service you use! But some companies are less than forthright
about it, hiding the clause behind free trials or making cancelling an overcomplicated process. You often won’t even be notified when your
subscription is renewed. They want you to forget about them. Gym memberships are especially tough to cancel,
because it feels like admitting defeat. And many gyms charge re-sign up fees that
make members just keep paying in the hopes that maybe they’ll start using it again. It sounds like a broken system, but this is
actually how it’s designed to function. See, running a gym is actually really expensive. High utility bills, big spaces filled with
tons of fancy equipment, a large staff of trained professionals… in order to pay for
all this, they have to sign up way more people than the facility can actually serve. Major fitness chains commonly recruit between
5 to 10 thousand members per location… which have max capacities of around 3 to 5 hundred
people. If just 5% of their members showed up at the
same time, they’d have to start turning people away. So despite all those motivational posters
and slogans, they’re counting on the vast majority of their members to rarely (or never)
use the service they pay for. The silver lining is that if you happen to
be one of the small minority who actually uses your gym regularly, well, you’re makin’
out like a bandit. 3 or 4 dollars a visit is an incredible steal,
only made possible by all those other resolution-breakers who are subsidizing your wellness. Now, of course we’re not saying that you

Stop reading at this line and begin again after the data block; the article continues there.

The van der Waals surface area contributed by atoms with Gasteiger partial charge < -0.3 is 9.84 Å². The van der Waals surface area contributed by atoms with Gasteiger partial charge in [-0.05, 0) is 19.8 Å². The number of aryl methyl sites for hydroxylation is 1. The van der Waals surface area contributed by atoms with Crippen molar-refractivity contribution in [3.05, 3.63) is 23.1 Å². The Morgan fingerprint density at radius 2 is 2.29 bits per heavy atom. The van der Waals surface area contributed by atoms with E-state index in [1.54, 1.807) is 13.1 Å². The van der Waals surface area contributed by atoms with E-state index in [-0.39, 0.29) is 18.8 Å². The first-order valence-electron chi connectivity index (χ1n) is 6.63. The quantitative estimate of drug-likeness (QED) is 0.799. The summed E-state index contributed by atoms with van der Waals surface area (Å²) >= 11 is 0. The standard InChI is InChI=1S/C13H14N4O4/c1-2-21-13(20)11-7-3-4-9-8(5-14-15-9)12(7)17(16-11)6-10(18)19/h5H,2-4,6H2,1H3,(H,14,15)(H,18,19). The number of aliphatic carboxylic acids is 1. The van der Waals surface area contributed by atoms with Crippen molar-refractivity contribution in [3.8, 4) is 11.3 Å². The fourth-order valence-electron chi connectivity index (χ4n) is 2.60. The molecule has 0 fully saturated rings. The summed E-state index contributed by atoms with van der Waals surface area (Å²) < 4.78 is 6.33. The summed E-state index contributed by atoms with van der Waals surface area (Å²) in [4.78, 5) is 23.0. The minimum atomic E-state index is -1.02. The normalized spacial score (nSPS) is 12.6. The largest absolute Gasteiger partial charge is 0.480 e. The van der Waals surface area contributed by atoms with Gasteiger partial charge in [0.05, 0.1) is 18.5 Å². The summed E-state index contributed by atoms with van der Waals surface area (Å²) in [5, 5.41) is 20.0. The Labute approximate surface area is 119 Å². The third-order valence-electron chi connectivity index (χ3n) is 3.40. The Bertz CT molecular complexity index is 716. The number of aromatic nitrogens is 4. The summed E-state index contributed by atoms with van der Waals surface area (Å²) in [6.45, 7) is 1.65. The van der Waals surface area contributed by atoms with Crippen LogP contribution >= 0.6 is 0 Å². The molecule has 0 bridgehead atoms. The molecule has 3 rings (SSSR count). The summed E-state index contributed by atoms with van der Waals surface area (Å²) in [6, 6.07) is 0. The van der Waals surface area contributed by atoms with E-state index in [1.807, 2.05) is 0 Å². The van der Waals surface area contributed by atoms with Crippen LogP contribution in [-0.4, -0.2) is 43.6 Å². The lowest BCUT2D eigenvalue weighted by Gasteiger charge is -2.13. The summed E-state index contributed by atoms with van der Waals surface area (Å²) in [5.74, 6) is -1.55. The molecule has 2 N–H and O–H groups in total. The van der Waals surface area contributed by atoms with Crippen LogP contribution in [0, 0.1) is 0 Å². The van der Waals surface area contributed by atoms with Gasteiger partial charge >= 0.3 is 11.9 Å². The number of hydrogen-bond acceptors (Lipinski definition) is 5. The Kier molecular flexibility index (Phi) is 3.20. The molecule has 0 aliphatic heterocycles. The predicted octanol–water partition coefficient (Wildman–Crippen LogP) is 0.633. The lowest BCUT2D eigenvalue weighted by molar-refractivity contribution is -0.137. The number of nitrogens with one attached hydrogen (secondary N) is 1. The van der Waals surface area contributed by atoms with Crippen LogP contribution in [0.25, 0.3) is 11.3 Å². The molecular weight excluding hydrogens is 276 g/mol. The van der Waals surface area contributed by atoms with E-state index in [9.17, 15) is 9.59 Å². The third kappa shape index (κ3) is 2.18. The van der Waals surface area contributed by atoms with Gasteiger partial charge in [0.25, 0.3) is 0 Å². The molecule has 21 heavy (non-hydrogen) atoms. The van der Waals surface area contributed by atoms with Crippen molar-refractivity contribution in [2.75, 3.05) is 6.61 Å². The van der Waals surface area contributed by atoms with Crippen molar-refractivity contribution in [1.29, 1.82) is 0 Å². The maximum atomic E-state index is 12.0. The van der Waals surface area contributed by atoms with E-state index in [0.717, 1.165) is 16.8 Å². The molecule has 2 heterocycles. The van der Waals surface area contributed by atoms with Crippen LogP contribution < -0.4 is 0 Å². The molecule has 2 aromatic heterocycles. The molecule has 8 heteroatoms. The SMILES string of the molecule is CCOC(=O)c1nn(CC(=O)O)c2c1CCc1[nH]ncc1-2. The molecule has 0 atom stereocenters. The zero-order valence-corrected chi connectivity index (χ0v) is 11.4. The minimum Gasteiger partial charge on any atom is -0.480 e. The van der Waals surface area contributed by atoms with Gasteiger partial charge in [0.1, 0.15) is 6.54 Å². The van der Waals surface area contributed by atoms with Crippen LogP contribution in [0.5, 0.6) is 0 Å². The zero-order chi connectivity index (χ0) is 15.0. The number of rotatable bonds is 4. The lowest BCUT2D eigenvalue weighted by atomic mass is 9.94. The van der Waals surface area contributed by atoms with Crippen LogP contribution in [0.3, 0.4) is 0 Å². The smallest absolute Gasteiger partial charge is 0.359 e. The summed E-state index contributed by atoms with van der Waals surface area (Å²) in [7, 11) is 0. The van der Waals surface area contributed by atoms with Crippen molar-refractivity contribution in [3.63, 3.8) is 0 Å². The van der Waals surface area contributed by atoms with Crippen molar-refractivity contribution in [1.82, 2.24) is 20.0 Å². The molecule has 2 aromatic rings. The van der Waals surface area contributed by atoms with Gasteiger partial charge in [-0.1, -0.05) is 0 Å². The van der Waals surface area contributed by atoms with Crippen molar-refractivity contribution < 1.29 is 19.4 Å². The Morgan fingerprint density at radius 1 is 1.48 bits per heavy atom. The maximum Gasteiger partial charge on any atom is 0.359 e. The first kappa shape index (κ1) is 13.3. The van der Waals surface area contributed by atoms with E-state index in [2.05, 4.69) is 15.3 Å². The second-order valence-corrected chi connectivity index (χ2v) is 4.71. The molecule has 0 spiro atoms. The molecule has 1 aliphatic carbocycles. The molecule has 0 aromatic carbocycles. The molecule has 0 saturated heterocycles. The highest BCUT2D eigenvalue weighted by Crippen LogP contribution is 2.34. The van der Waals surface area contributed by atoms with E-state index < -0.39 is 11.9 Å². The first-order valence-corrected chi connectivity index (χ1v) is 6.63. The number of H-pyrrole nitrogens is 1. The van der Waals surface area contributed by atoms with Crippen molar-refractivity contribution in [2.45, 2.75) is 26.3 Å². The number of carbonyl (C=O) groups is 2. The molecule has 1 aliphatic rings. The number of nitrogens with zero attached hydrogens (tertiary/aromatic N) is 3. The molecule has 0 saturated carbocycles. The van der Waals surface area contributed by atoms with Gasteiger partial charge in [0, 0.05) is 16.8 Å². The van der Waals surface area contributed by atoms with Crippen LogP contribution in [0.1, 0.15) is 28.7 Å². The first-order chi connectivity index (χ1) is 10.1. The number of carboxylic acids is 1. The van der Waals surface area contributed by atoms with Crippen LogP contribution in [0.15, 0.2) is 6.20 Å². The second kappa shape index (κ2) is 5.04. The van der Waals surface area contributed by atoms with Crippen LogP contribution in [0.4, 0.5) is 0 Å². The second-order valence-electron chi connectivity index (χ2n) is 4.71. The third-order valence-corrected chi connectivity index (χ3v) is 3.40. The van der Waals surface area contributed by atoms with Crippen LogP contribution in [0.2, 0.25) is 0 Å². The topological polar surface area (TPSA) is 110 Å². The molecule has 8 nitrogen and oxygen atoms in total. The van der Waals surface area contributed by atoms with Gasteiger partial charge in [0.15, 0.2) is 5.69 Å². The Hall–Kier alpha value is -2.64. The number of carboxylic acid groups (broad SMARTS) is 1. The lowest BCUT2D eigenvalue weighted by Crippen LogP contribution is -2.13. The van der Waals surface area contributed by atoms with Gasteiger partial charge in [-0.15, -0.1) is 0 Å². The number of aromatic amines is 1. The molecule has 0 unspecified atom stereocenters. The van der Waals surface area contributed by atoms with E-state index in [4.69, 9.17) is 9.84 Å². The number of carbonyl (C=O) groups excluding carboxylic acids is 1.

shouldn’t try to get into shape! Regular exercise is one of the best things
you can do for your body, mind, and pocketbook, since many expensive medical problems can
be prevented with a healthy lifestyle. But there are cheaper ways to kickstart it. For instance, you can buy a nice pair of running
shoes or a bicycle and chart a course through your neighborhood. Home fitness equipment like weights, bands,
even machines can get pretty pricey, but at least once you own them, you don’t have
to keep paying every month. There are also lots of inexpensive apps and
online courses and free YouTube videos that can help get you started. Many fitness experts will say that the most
important thing isn’t what equipment you use, or how many calories you burn in a day,
but finding a way to make exercise a lifetime habit. So how do you do that? Don’t look at us, this is a financial show! But, we can say that making big financial
commitments doesn’t seem to work. If you already exercise three times a week,
joining a gym can be a great bargain. But if you’re just starting out, don’t
think you can extort your future self into exercising with the threat of a deadweight
loss. Turns out our future selves are pretty crafty
at wriggling out of precommitments. Especially when the pain of losing money
is no match for the pain I’m gonna feel in
my legs tomorrow. And that’s our two cents! We’d like to thank NORD VPN for supporting PBS. magine VPN as a secure, encrypted tunnel for online traffic to flow. Nobody can see through the tunnel and get their hands on your internet data. NordVPN allows you to use public Wi-Fi in coffee shops or hotels, or anywhere else that you’re on someone else’s network. That way you can access personal and work accounts on the road, or simply keep your browsing history to yourself. They don’t log your activity while you’re online, they’ve got thousands of servers in 60 countries, and 24/7 customer support. To learn more about NordVPN, just check out the link in the description! So tell us! What is your favorite or most effective fitness product you’ve ever bought for yourself? Tell us in the comments!